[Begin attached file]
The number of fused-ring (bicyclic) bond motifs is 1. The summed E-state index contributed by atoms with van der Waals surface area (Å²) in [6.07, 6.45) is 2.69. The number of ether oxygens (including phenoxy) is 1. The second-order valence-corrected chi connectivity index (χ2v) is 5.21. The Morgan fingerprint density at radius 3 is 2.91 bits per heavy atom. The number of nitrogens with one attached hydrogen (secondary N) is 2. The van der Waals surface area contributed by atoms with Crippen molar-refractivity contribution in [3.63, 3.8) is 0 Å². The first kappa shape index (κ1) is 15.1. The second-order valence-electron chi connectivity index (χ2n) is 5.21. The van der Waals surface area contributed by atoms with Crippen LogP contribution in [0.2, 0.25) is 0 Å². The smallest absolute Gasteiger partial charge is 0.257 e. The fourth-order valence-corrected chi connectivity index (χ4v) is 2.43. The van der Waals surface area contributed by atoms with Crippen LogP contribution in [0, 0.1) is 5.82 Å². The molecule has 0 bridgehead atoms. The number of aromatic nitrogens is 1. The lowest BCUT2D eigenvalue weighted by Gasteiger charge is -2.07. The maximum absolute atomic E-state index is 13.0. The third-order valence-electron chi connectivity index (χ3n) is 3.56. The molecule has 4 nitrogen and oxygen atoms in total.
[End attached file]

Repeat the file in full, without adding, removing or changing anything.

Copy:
The number of fused-ring (bicyclic) bond motifs is 1. The summed E-state index contributed by atoms with van der Waals surface area (Å²) in [6.07, 6.45) is 2.69. The number of ether oxygens (including phenoxy) is 1. The second-order valence-corrected chi connectivity index (χ2v) is 5.21. The Morgan fingerprint density at radius 3 is 2.91 bits per heavy atom. The number of nitrogens with one attached hydrogen (secondary N) is 2. The van der Waals surface area contributed by atoms with Crippen molar-refractivity contribution in [3.63, 3.8) is 0 Å². The first kappa shape index (κ1) is 15.1. The second-order valence-electron chi connectivity index (χ2n) is 5.21. The van der Waals surface area contributed by atoms with Crippen LogP contribution in [0.2, 0.25) is 0 Å². The smallest absolute Gasteiger partial charge is 0.257 e. The fourth-order valence-corrected chi connectivity index (χ4v) is 2.43. The van der Waals surface area contributed by atoms with Crippen LogP contribution in [0, 0.1) is 5.82 Å². The molecule has 0 bridgehead atoms. The number of aromatic nitrogens is 1. The lowest BCUT2D eigenvalue weighted by Gasteiger charge is -2.07. The maximum absolute atomic E-state index is 13.0. The third-order valence-electron chi connectivity index (χ3n) is 3.56. The molecule has 4 nitrogen and oxygen atoms in total.